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‘Klaus’ Set for Netflix Release in 2019

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Klaus-Sergio-Pablos-2019

Santa Claus is comin’ to town. The animated film Klaus has just been picked up for worldwide distribution by Netflix and is set for release in late 2019.

Klaus, which tells the story of “a desperate postman who inadvertently brings about the genesis of Santa Claus,” has been in development for years now and is notable for combining traditional and contemporary animation techniques—the result, as you can see in the teaser below, is stunning.

The film marks the directorial debut of Despicable Me co-creator Sergio Pablos, whose animation studio, the SPA Studios, is co-producing the film with Atresmedia Cine. It boasts an impressive cast with the likes of Jason Schwartzman, Rashida Jones, J.K. Simmons, and Joan Cusack—none of these actors are strangers to animation, and their involvement only adds to the promise of the film for me.

I’m happy to hear that the film is still being made and has been picked up for distribution, but the traditionalist in me wishes that it were being released theatrically instead of on Netflix. I absolutely love Christmas, and I feel like there are simply not enough quality holiday films being made now (or ever). Netflix is, of course, a very popular platform right now, but there’s so much content being produced for streaming services that I worry that something like Klaus could end up just getting lost in the shuffle of more mediocre animated films.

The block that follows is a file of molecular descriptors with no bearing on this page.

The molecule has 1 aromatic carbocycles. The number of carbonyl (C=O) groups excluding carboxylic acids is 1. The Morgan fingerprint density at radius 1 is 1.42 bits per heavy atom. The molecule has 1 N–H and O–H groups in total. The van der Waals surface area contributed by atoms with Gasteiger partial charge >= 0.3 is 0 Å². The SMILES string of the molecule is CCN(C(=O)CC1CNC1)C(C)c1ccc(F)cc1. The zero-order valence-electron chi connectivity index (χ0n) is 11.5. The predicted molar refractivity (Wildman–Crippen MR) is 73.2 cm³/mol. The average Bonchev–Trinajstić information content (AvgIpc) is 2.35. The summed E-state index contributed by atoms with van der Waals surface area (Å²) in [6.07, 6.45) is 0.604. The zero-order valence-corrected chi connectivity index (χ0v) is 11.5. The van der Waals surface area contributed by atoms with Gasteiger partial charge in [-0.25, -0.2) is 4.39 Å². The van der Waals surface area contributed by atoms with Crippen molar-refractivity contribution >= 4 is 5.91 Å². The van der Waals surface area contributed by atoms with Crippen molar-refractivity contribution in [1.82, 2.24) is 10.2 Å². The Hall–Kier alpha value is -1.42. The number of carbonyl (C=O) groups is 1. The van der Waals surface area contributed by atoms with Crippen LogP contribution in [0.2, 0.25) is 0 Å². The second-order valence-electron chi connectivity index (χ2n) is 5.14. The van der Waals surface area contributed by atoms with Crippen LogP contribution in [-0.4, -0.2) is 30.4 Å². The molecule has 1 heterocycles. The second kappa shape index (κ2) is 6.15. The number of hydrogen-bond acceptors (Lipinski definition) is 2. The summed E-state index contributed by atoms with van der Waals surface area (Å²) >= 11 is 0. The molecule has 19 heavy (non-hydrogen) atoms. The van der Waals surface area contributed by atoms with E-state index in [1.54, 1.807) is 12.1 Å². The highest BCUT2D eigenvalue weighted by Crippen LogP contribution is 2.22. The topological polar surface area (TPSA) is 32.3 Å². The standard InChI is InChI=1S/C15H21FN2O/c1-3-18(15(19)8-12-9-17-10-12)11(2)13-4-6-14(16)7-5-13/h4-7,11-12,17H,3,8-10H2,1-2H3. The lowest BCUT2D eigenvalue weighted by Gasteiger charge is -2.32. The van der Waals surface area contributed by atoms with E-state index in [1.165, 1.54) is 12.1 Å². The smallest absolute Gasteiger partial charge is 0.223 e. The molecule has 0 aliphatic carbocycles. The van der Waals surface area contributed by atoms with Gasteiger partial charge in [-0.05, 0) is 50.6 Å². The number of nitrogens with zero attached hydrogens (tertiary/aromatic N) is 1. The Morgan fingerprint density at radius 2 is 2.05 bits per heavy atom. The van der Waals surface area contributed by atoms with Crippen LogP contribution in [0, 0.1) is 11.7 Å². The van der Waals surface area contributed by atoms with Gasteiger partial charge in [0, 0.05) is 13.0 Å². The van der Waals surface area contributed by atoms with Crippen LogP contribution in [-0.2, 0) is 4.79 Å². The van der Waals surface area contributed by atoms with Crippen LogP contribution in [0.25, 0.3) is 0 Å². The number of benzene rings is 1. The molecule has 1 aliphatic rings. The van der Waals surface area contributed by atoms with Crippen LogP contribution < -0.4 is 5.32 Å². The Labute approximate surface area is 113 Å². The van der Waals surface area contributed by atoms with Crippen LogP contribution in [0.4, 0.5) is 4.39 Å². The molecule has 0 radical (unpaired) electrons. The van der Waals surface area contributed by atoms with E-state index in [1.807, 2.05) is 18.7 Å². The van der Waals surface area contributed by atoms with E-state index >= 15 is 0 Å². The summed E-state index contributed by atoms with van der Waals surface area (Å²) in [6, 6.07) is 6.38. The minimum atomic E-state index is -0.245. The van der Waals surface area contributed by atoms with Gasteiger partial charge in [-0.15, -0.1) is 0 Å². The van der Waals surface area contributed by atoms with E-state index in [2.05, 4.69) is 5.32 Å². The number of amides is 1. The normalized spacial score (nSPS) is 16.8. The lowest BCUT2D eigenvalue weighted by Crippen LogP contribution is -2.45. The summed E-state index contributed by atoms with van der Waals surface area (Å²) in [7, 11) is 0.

We’re still roughly two years out, so it’s possible that plans will change and Klaus will be released theatrically after all, but as of now, expect to see it emerge on Netflix in time for Christmas in 2019.

Are you excited to see Klaus? Do you wish you could see it on the big screen, or are you happy watching it at home? Let us know-ho-ho in the comments!

Edited by: Kelly Conley

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About Angelo Thomas

Angelo Thomas is a student, a filmmaker, and an advocate for eating disorder recovery and awareness, among other things. It's his goal for everything he makes or has a hand in to be something he finds genuinely exciting and engaging and to have some level of meaning and ambition, whether it's a short narrative film, an LGBTQ+ documentary, or even a Taylor Swift music video —​ because that's how the magic happens.